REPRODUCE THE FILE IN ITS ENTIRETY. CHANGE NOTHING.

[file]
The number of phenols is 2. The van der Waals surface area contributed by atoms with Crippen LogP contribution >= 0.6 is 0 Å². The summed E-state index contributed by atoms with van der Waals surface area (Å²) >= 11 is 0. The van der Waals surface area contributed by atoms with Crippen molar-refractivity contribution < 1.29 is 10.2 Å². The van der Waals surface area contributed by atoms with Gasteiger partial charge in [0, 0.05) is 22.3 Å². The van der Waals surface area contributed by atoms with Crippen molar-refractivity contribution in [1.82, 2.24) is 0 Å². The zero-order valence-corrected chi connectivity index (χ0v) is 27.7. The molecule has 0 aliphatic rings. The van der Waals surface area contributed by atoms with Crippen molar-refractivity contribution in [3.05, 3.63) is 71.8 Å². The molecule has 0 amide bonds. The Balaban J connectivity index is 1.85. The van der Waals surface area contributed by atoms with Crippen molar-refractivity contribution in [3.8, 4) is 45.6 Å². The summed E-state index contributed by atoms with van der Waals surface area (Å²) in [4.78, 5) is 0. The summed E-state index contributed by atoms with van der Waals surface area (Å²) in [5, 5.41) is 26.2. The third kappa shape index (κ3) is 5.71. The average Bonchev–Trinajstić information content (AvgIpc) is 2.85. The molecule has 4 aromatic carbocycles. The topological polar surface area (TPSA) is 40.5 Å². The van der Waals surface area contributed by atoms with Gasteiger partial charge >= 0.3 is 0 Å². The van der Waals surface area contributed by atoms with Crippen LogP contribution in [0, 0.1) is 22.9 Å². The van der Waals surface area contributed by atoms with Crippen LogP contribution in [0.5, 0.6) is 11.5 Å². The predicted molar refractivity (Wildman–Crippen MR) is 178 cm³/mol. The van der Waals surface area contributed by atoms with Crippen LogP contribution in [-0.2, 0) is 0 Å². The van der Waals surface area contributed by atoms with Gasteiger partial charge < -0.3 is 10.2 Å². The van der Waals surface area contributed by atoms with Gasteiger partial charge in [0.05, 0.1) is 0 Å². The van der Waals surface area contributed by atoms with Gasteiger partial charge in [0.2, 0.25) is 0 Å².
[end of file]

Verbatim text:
The number of phenols is 2. The van der Waals surface area contributed by atoms with Crippen LogP contribution >= 0.6 is 0 Å². The summed E-state index contributed by atoms with van der Waals surface area (Å²) >= 11 is 0. The van der Waals surface area contributed by atoms with Crippen molar-refractivity contribution < 1.29 is 10.2 Å². The van der Waals surface area contributed by atoms with Gasteiger partial charge in [0, 0.05) is 22.3 Å². The van der Waals surface area contributed by atoms with Crippen molar-refractivity contribution in [1.82, 2.24) is 0 Å². The zero-order valence-corrected chi connectivity index (χ0v) is 27.7. The molecule has 0 aliphatic rings. The van der Waals surface area contributed by atoms with Crippen molar-refractivity contribution in [3.05, 3.63) is 71.8 Å². The molecule has 0 amide bonds. The Balaban J connectivity index is 1.85. The van der Waals surface area contributed by atoms with Crippen molar-refractivity contribution in [3.8, 4) is 45.6 Å². The summed E-state index contributed by atoms with van der Waals surface area (Å²) in [4.78, 5) is 0. The summed E-state index contributed by atoms with van der Waals surface area (Å²) in [5, 5.41) is 26.2. The third kappa shape index (κ3) is 5.71. The average Bonchev–Trinajstić information content (AvgIpc) is 2.85. The molecule has 4 aromatic carbocycles. The topological polar surface area (TPSA) is 40.5 Å². The van der Waals surface area contributed by atoms with Gasteiger partial charge >= 0.3 is 0 Å². The van der Waals surface area contributed by atoms with Crippen LogP contribution in [0, 0.1) is 22.9 Å². The van der Waals surface area contributed by atoms with Crippen LogP contribution in [0.5, 0.6) is 11.5 Å². The predicted molar refractivity (Wildman–Crippen MR) is 178 cm³/mol. The van der Waals surface area contributed by atoms with Crippen LogP contribution in [-0.2, 0) is 0 Å². The van der Waals surface area contributed by atoms with Gasteiger partial charge < -0.3 is 10.2 Å². The van der Waals surface area contributed by atoms with Gasteiger partial charge in [0.05, 0.1) is 0 Å². The van der Waals surface area contributed by atoms with Gasteiger partial charge in [0.2, 0.25) is 0 Å².